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Supreme Court rules in favor of anti-gay church

Photo by Lindsey Grewe

Photo by Lindsey Grewe

A Kansas church known for its angry, anti-gay protests at funerals of U.S. troops won an appeal Wednesday at the Supreme Court in a case testing the competing constitutional rights of free speech and privacy.

In an 8-1 ruling, the justices said that members of Westboro Baptist Church had a right to promote what they call a broad-based message on public matters such as wars. The father of a fallen Marine had sued the small church, saying those protests amounted to targeted harassment and an intentional infliction of emotional distress.

The church, led by pastor Fred Phelps, believes God is punishing the United States for "the sin of homosexuality" through events including soldiers' deaths. Members have traveled the country shouting at grieving families at funerals and displaying such signs as "Thank God for dead soldiers," "God blew up the troops" and "AIDS cures fags."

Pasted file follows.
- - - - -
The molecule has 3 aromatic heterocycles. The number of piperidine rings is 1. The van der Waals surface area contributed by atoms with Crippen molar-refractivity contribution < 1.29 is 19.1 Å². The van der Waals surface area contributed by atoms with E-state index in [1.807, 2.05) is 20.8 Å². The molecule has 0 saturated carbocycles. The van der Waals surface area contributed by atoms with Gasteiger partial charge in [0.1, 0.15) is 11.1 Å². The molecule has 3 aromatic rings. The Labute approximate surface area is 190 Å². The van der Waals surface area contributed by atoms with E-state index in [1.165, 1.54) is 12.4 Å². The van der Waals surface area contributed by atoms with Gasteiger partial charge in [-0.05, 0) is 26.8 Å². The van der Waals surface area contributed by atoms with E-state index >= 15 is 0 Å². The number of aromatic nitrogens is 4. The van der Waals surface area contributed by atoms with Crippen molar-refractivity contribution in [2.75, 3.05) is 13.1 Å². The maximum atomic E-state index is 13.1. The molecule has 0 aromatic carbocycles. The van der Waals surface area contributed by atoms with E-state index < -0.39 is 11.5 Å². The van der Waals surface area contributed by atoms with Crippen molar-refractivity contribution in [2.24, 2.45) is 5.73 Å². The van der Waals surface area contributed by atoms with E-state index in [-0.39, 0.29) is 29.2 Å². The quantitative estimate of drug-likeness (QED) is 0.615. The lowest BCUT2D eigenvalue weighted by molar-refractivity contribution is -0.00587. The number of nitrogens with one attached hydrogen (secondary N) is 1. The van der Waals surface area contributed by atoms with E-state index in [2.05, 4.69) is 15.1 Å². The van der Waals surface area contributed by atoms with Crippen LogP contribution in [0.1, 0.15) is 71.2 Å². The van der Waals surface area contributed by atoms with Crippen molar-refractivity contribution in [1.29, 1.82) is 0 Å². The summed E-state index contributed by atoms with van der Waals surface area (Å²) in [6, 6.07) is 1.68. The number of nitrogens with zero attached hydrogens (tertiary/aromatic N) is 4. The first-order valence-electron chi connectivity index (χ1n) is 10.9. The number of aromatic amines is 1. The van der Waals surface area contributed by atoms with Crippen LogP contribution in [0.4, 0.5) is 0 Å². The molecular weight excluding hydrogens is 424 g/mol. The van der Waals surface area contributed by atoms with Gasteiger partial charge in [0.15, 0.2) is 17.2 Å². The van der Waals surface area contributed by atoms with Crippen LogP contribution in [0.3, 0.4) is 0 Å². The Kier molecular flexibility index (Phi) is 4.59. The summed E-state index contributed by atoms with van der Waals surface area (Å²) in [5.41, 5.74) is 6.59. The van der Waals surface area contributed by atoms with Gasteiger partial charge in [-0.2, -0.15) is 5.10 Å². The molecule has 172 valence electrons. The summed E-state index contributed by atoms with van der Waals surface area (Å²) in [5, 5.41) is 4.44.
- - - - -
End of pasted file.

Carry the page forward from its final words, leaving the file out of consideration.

Westboro members appeared outside the 2006 funeral for Lance Cpl. Matthew Snyder in Westminster, Maryland, outside Baltimore.

Snyder's family sued the church in 2007, alleging invasion of privacy, intentional infliction of emotional distress and civil conspiracy. A jury awarded the family $2.9 million in compensatory damages, plus $8 million in punitive damages, which were later reduced to $5 million.

The church appealed the case in 2008 to a federal appeals court, which reversed the judgments a year later, siding with the church's allegations that its First Amendment rights were violated.

Albert Snyder, Matthew's father, said his son was not gay and the protesters should not have been at the funeral.